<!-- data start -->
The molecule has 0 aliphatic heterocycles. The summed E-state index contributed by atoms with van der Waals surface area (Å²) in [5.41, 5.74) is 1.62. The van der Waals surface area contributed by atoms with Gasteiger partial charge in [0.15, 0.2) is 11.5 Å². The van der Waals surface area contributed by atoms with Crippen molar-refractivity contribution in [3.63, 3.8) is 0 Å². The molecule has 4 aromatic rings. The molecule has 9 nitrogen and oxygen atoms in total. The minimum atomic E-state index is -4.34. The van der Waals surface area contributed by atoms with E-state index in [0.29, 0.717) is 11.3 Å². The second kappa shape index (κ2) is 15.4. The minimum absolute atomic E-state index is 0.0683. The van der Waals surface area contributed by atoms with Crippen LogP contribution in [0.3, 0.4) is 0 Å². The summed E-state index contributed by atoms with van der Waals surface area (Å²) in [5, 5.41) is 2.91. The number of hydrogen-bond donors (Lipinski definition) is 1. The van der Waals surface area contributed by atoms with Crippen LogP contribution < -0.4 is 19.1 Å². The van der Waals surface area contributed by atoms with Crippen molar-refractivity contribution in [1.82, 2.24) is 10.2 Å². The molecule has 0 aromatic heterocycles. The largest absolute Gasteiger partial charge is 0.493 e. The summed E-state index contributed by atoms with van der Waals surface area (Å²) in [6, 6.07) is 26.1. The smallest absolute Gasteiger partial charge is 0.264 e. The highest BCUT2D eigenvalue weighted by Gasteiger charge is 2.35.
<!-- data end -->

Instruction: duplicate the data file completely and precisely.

The molecule has 0 aliphatic heterocycles. The summed E-state index contributed by atoms with van der Waals surface area (Å²) in [5.41, 5.74) is 1.62. The van der Waals surface area contributed by atoms with Gasteiger partial charge in [0.15, 0.2) is 11.5 Å². The van der Waals surface area contributed by atoms with Crippen molar-refractivity contribution in [3.63, 3.8) is 0 Å². The molecule has 4 aromatic rings. The molecule has 9 nitrogen and oxygen atoms in total. The minimum atomic E-state index is -4.34. The van der Waals surface area contributed by atoms with E-state index in [0.29, 0.717) is 11.3 Å². The second kappa shape index (κ2) is 15.4. The minimum absolute atomic E-state index is 0.0683. The van der Waals surface area contributed by atoms with Crippen LogP contribution in [0.3, 0.4) is 0 Å². The summed E-state index contributed by atoms with van der Waals surface area (Å²) in [5, 5.41) is 2.91. The number of hydrogen-bond donors (Lipinski definition) is 1. The van der Waals surface area contributed by atoms with Crippen LogP contribution < -0.4 is 19.1 Å². The van der Waals surface area contributed by atoms with Crippen molar-refractivity contribution in [1.82, 2.24) is 10.2 Å². The molecule has 0 aromatic heterocycles. The largest absolute Gasteiger partial charge is 0.493 e. The summed E-state index contributed by atoms with van der Waals surface area (Å²) in [6, 6.07) is 26.1. The smallest absolute Gasteiger partial charge is 0.264 e. The highest BCUT2D eigenvalue weighted by Gasteiger charge is 2.35.